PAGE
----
This report reviews the economic inclusion achievements and challenges of the East Baltimore Revitalization Initiative, a major community development project. It examines the use of local residents in construction jobs through a workforce pipeline. The pipeline trained and placed East Baltimore residents in jobs generated by the new development or elsewhere in the city. The reader also learns how the East Baltimore Development Inc. (EBDI) nonprofit and its partners connected minority-owned businesses to the project. The report cites examples of similar initiatives around the country and provides lessons learned for government leaders, businesses and nonprofits interested in economic inclusion. 

March 13, 2015

In This Report, You’ll Learn

  1. 1

    Why an increasing number of local governments, institutions and nonprofits have recognized the need to create equitable economic opportunity as part of new development projects.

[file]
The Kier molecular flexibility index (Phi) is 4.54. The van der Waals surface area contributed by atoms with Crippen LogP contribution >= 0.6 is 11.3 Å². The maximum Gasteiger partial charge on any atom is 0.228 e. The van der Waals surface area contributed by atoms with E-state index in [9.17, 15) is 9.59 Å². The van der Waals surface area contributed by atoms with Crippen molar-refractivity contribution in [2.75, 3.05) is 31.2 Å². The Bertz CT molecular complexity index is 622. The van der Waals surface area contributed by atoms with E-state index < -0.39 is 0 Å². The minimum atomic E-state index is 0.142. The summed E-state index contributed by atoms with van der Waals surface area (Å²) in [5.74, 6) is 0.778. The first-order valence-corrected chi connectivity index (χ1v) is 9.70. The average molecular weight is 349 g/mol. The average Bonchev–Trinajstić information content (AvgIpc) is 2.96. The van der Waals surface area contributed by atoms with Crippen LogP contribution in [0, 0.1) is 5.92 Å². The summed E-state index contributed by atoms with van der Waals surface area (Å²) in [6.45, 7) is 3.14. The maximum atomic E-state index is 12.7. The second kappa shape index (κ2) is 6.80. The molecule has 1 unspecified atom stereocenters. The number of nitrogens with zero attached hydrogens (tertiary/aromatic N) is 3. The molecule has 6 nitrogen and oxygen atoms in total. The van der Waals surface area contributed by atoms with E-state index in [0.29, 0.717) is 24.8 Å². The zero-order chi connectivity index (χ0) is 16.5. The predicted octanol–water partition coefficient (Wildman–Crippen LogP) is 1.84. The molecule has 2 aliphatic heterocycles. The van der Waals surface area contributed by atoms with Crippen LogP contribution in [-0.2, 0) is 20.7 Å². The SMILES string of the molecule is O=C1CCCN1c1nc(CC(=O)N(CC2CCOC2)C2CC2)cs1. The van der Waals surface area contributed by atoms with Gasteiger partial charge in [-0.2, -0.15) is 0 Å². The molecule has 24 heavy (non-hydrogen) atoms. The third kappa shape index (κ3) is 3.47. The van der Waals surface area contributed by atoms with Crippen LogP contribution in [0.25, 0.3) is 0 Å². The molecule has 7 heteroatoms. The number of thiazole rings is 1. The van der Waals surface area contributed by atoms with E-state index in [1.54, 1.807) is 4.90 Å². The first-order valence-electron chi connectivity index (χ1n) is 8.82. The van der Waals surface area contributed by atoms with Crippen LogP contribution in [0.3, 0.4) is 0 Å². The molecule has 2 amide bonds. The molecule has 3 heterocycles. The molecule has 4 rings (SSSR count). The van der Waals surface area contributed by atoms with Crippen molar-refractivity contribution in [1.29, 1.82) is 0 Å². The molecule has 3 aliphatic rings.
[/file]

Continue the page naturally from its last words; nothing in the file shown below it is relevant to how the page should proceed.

2. 2

    Why the Initiative aggressively pursued economic inclusion as part of a major community redevelopment project.

  3. 3

    How the project achieved its goals for ensuring that a significant portion of its jobs and contracting went to minorities.

Key Takeaway

It takes planning to create work opportunities in poor communities

With thoughtful planning and oversight, community revitalization efforts can successfully create economic opportunities for low-income individuals, small businesses and enterprises owned by women and people of color. 

Findings & Stats

Statements & Quotations